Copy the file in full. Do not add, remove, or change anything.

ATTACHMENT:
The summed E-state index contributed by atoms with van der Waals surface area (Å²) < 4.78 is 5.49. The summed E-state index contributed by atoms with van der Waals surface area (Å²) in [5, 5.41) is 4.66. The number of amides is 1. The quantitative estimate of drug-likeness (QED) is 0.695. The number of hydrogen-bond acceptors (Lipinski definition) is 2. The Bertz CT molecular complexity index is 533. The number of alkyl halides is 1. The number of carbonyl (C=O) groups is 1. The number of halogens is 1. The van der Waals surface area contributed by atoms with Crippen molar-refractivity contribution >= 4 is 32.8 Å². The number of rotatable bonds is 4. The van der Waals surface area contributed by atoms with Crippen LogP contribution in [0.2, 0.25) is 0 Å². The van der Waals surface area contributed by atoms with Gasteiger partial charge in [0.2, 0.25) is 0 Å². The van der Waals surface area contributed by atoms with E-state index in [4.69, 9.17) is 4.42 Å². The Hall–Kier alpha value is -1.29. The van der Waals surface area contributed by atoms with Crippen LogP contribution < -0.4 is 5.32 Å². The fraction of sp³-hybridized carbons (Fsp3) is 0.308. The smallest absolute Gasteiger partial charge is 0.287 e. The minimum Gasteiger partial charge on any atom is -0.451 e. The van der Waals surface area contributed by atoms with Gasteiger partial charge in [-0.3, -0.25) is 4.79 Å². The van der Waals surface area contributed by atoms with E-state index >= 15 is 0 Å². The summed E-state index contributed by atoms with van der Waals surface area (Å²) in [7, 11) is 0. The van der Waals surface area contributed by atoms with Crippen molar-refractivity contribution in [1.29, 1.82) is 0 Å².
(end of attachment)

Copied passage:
The summed E-state index contributed by atoms with van der Waals surface area (Å²) < 4.78 is 5.49. The summed E-state index contributed by atoms with van der Waals surface area (Å²) in [5, 5.41) is 4.66. The number of amides is 1. The quantitative estimate of drug-likeness (QED) is 0.695. The number of hydrogen-bond acceptors (Lipinski definition) is 2. The Bertz CT molecular complexity index is 533. The number of alkyl halides is 1. The number of carbonyl (C=O) groups is 1. The number of halogens is 1. The van der Waals surface area contributed by atoms with Crippen molar-refractivity contribution >= 4 is 32.8 Å². The number of rotatable bonds is 4. The van der Waals surface area contributed by atoms with Crippen LogP contribution in [0.2, 0.25) is 0 Å². The van der Waals surface area contributed by atoms with Gasteiger partial charge in [0.2, 0.25) is 0 Å². The van der Waals surface area contributed by atoms with E-state index in [4.69, 9.17) is 4.42 Å². The Hall–Kier alpha value is -1.29. The van der Waals surface area contributed by atoms with Crippen LogP contribution < -0.4 is 5.32 Å². The fraction of sp³-hybridized carbons (Fsp3) is 0.308. The smallest absolute Gasteiger partial charge is 0.287 e. The minimum Gasteiger partial charge on any atom is -0.451 e. The van der Waals surface area contributed by atoms with Gasteiger partial charge in [-0.3, -0.25) is 4.79 Å². The van der Waals surface area contributed by atoms with E-state index >= 15 is 0 Å². The summed E-state index contributed by atoms with van der Waals surface area (Å²) in [7, 11) is 0. The van der Waals surface area contributed by atoms with Crippen molar-refractivity contribution in [1.29, 1.82) is 0 Å².